More and more enterprises are moving data and processes into the cloud and using software as a service (SaaS). Cloud providers are promoting SaaS solutions to “revolutionise” business processes in areas such as customs clearance, carrier selection, or supply chain visibility. But is the cloud – where data and software reside in huge computer centers – really a suitable environment for IT operating systems supporting integral global business processes?
If global trade is to stay in sync, such cloud applications must be available on demand, and the transfer of local processes into the cloud holds both risks and opportunities. The opportunities get enough press, so let’s take a look at the risks. There are three main areas of concern: IT security, data privacy, and availability.
This is an area where SMEs in particular could actually benefit from a move to the cloud. Many SMEs run IT systems and computer centres that have grown organically and often fail to comply with standards. Hardly any use the proven ITIL process model or has the resources to obtain ISO 27001 certification for its computer centre. Reputable cloud providers offer all that, plus a higher security standard than what was previously available. When choosing your cloud solution provider, it is important to ensure compliance with your ERP system as well as your security policies.
This refers to the security of sensitive data and its protection against unauthorised access – an increasingly important area, with more and more governments implementing stricter laws and regulations. The disclosure of confidential information is almost never a technical failure. Simply put, it is individuals who leak secrets. The greatest threat to confidential data remains misuse – and that is typically perpetrated by people with legitimate access to the data. So here, too, the cloud doesn’t necessarily pose a greater threat. Once again, it’s important to choose a reputable provider who seamlessly documents access of IT administrators to your systems and has a method of dual control in place for sensitive data.
System availability remains a risk. It is under threat from anything that can cause an outage, be it a fire or a construction worker who cuts through wires. Of course all these things can also happen if you have your own computer centre. But reputable cloud providers have a system of redundancy, which tends to yield benefits. They can take advantage of the much-talked-about “economies of scale” and therefore have much more affordable options for incorporating a multi-layered safety net than in-house IT departments. In addition to unforeseen outages, computer centres also have planned downtimes. Their duration is simply a question of money. The often-promised 99.9% availability is twice as expensive as the 99% availability that, in most cases, would be perfectly sufficient. In any event, the cloud is generally superior to “private” computer centres on this front as well, since it is designed for flexibility in acquiring processing capacity and storage space, even during service windows.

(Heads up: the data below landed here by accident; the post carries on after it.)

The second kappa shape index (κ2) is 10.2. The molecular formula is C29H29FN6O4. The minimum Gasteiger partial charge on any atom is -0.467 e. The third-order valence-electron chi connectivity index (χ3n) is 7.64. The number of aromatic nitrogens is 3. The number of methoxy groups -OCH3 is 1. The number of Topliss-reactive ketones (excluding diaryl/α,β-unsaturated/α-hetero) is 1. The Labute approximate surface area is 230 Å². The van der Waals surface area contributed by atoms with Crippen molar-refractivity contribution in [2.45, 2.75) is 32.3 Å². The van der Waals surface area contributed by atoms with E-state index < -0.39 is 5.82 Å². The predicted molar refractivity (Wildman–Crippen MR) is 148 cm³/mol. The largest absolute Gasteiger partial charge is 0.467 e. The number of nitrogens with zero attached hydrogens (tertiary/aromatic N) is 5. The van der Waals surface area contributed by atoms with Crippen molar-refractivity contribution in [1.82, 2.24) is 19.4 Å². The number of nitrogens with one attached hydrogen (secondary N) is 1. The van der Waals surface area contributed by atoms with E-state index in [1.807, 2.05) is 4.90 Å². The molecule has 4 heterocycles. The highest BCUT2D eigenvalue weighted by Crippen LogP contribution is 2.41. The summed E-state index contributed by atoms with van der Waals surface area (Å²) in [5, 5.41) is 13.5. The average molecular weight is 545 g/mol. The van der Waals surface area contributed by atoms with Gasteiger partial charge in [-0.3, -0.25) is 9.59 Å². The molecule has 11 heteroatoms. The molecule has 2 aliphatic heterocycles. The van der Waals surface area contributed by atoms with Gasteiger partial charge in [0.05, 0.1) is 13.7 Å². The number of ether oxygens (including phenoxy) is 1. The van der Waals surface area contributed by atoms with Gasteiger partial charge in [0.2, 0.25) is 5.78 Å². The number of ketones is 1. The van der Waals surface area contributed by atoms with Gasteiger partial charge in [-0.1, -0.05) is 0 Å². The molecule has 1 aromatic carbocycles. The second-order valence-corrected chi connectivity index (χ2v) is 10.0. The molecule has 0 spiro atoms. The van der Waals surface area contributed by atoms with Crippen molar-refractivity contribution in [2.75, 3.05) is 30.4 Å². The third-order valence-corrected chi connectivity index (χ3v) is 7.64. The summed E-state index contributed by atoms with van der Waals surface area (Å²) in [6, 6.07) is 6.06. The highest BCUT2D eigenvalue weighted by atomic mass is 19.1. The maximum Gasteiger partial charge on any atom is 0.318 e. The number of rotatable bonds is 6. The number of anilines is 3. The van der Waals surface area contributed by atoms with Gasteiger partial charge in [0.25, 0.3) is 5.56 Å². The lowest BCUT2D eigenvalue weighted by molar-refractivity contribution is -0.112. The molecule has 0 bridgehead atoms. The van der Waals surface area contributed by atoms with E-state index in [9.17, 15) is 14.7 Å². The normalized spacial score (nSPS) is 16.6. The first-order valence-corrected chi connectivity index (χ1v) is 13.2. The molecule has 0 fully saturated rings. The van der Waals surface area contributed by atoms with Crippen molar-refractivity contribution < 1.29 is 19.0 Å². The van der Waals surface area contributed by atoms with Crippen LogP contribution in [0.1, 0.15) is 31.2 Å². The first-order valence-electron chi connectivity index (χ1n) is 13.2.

So, in a nutshell, the cloud is safe. How safe? That’s a matter of trust, and trust should only be awarded to those who earn it. The key recommendations remain: follow the advice of the British Standards Institution (BSI) or the U.S. National Institute of Standards and Technology (NIST) and check first with your own IT and then with the potential cloud solution provider. There are reputable providers. None of them can offer 100% security, but some come very close. The decision on whether to move critical process steps into the cloud will always remain a business decision, and for those there are no easy solutions.
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